The post-Title-42 lull in border crossings is over

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IN THE WEEKS before the end of Title 42, a pandemic rule that made it easy for America to quickly deport undocumented migrants, pundits predicted pandemonium. Newsrooms dispatched reporters to El Paso, Texas, and San Diego, California, where they described scenes of migrants waiting to cross the border. “It’s going to be chaotic for a while,” warned President Joe Biden. Yet when Title 42 expired on May 11th, things stayed calm. In fact, migrant encounters recorded by Customs and Border Protection (CBP) fell by more than 70% in the weeks following the policy’s end.

image: The Economist

But the lull hasn’t lasted. Migrant encounters at the US-Mexico border rebounded by 61% between June and August, to roughly 233,000. Who is coming has also changed (see chart). Whereas about three-quarters of migrants caught by border patrol in October of 2019 were from Guatemala, Honduras and Mexico, migrants from those three countries made up a little more than half of apprehensions this August.

People fleeing other countries are making up the difference. Four years ago, fewer than 1,000 Venezuelans were caught crossing America’s southern border. But their numbers have surged as the country has languished under President Nicolás Maduro. In August more than 31,000 made the trip north. It is not just central and south Americans who are coming. The number of Russians crossing the border jumped following Vladimir Putin’s invasion of Ukraine. More Chinese and Indian migrants are wandering the borderlands of Arizona, California and Texas, too.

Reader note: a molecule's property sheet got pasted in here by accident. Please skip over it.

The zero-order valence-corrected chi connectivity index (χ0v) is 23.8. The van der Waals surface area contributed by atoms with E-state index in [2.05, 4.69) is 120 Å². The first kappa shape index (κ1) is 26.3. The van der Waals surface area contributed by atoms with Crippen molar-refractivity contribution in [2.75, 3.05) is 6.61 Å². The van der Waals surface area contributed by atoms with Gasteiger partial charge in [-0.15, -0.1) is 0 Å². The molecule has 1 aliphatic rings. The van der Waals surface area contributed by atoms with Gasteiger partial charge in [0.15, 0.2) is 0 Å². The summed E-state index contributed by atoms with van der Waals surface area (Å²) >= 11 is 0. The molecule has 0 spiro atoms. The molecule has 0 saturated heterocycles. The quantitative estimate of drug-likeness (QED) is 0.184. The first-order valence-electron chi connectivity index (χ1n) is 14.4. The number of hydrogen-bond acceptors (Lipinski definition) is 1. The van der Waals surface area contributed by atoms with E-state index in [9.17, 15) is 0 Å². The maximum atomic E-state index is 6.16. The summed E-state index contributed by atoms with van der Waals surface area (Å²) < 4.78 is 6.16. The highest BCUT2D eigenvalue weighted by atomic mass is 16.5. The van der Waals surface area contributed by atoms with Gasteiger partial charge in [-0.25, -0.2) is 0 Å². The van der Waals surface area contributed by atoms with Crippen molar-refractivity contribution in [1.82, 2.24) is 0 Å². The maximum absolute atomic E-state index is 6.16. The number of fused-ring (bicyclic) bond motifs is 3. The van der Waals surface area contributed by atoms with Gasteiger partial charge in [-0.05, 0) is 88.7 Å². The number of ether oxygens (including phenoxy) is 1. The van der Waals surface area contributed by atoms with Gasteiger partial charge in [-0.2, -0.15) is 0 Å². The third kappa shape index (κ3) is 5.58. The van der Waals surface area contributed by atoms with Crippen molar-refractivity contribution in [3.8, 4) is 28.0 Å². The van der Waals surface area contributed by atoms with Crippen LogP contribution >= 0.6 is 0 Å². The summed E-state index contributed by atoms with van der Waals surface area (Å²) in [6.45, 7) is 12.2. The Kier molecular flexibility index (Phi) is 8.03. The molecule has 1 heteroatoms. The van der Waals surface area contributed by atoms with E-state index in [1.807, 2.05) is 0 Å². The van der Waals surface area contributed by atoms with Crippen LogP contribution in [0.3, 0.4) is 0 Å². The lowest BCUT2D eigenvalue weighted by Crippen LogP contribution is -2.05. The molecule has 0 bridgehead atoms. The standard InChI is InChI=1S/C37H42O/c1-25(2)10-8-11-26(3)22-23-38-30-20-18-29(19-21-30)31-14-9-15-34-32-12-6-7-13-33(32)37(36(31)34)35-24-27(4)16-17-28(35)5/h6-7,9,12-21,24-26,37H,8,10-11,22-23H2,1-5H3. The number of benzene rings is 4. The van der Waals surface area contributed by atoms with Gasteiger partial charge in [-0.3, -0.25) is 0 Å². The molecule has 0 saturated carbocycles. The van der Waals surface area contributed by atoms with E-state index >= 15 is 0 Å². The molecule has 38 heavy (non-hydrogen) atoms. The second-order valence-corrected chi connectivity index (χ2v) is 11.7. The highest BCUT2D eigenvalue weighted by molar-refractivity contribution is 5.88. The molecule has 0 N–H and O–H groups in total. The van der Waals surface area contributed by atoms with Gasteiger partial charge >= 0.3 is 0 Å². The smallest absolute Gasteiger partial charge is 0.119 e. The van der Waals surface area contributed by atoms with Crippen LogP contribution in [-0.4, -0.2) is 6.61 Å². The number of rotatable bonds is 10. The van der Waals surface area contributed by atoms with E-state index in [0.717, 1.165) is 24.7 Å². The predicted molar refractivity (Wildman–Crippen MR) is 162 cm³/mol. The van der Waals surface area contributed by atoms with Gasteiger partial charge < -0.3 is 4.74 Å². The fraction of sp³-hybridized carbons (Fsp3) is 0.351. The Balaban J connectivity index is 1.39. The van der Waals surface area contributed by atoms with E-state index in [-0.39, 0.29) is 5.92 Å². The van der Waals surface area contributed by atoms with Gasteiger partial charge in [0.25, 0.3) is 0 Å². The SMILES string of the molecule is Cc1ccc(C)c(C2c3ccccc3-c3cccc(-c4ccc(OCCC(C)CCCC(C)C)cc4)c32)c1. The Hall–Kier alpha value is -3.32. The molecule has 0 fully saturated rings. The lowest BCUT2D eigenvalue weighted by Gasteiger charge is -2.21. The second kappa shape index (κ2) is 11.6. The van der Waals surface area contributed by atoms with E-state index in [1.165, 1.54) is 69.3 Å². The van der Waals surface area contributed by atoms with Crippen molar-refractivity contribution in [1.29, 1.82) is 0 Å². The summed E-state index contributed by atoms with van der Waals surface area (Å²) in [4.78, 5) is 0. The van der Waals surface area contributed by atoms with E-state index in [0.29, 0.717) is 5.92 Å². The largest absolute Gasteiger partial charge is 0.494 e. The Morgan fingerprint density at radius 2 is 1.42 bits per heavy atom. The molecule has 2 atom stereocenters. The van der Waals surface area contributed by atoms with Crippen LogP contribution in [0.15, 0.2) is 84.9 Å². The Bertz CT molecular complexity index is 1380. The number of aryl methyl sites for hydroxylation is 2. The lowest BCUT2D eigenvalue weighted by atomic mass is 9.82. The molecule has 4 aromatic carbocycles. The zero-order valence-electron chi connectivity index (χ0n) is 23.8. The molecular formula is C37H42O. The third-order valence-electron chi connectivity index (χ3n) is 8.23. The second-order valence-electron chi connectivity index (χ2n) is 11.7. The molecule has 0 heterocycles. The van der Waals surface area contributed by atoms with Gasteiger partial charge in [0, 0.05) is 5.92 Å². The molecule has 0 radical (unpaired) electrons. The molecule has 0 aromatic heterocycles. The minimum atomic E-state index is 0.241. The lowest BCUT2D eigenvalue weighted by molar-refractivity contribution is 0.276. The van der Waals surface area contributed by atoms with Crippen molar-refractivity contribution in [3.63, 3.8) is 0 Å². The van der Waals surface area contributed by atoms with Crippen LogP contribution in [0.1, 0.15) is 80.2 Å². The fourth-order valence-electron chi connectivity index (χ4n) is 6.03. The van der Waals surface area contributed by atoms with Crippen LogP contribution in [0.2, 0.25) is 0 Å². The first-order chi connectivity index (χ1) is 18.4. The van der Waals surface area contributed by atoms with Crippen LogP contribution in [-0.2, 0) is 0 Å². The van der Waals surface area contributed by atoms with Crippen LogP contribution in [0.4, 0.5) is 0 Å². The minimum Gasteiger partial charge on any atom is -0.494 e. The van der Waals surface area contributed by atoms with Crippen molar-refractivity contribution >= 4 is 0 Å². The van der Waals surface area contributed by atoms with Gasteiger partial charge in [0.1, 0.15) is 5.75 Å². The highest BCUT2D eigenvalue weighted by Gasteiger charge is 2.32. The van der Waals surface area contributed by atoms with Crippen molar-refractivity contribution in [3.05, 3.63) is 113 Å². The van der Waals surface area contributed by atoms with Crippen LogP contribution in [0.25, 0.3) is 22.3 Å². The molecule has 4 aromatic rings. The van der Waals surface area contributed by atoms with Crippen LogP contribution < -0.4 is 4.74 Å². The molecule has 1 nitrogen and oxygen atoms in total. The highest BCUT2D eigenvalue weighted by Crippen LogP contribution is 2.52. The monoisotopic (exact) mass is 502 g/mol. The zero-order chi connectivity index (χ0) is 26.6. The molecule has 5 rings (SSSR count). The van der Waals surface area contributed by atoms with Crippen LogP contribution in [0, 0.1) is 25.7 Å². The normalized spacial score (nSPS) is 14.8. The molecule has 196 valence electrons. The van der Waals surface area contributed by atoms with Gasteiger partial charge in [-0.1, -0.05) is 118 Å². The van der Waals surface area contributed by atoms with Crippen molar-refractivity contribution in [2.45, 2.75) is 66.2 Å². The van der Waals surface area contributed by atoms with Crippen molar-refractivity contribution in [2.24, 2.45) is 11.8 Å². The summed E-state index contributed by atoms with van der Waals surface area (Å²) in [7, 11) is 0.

The increase comes at a tricky time for Mr Biden, as the 2024 presidential campaign gets under way. During their speeches at the California Republican Party’s annual convention in Anaheim last weekend, Mr Biden’s would-be challengers denigrated his border policies. Donald Trump (“I’ll solve the border problems within 24 hours”) and Ron DeSantis (“We’re not going to let people in”) made grand promises of change.

The number of border-crossers is just one of many signs that the deadlock in Congress over immigration reform has wrought havoc. Last month a federal judge in Texas ruled that Deferred Action for Childhood Arrivals (DACA), a programme that allows undocumented people brought to America as children to stay, is illegal. Dreamers, as they are known, already enrolled in DACA will be able to keep renewing their status. But no new applicants will be considered while the case is being appealed.

Thousands of migrants who were bused to big Democratic cities, such as New York and Chicago, by Republican governors are also stuck in limbo. The Biden administration’s recent decision to extend temporary protected status to nearly 500,000 Venezuelans, which will allow them to get work permits, should help. But American cities are begging for federal funds to care for migrants, and the election is looming.

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